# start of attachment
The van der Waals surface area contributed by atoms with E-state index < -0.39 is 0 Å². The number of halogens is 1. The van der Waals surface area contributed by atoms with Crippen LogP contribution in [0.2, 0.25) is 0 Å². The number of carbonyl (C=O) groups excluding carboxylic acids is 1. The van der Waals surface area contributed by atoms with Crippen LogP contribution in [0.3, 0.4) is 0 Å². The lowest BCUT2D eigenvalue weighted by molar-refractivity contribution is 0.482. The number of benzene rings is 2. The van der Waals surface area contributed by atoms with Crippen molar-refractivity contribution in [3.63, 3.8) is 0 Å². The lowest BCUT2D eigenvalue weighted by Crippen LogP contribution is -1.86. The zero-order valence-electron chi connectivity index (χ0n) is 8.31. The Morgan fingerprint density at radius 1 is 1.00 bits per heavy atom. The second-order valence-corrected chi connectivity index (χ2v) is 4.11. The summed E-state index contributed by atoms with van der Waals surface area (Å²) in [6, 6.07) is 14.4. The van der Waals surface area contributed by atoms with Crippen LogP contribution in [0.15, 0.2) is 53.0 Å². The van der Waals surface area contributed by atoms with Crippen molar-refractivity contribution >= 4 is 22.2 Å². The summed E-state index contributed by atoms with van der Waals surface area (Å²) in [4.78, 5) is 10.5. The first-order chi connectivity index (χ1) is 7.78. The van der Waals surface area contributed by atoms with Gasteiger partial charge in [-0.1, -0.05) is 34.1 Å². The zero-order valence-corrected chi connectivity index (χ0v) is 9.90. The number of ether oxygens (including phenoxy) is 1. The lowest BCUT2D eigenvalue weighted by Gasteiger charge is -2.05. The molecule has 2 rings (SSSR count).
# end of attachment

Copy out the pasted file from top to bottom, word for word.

The van der Waals surface area contributed by atoms with E-state index < -0.39 is 0 Å². The number of halogens is 1. The van der Waals surface area contributed by atoms with Crippen LogP contribution in [0.2, 0.25) is 0 Å². The number of carbonyl (C=O) groups excluding carboxylic acids is 1. The van der Waals surface area contributed by atoms with Crippen LogP contribution in [0.3, 0.4) is 0 Å². The lowest BCUT2D eigenvalue weighted by molar-refractivity contribution is 0.482. The number of benzene rings is 2. The van der Waals surface area contributed by atoms with Crippen molar-refractivity contribution in [3.63, 3.8) is 0 Å². The lowest BCUT2D eigenvalue weighted by Crippen LogP contribution is -1.86. The zero-order valence-electron chi connectivity index (χ0n) is 8.31. The Morgan fingerprint density at radius 1 is 1.00 bits per heavy atom. The second-order valence-corrected chi connectivity index (χ2v) is 4.11. The summed E-state index contributed by atoms with van der Waals surface area (Å²) in [6, 6.07) is 14.4. The van der Waals surface area contributed by atoms with Crippen LogP contribution in [0.15, 0.2) is 53.0 Å². The van der Waals surface area contributed by atoms with Crippen molar-refractivity contribution >= 4 is 22.2 Å². The summed E-state index contributed by atoms with van der Waals surface area (Å²) in [4.78, 5) is 10.5. The first-order chi connectivity index (χ1) is 7.78. The van der Waals surface area contributed by atoms with Gasteiger partial charge in [-0.1, -0.05) is 34.1 Å². The zero-order valence-corrected chi connectivity index (χ0v) is 9.90. The number of ether oxygens (including phenoxy) is 1. The lowest BCUT2D eigenvalue weighted by Gasteiger charge is -2.05. The molecule has 2 rings (SSSR count).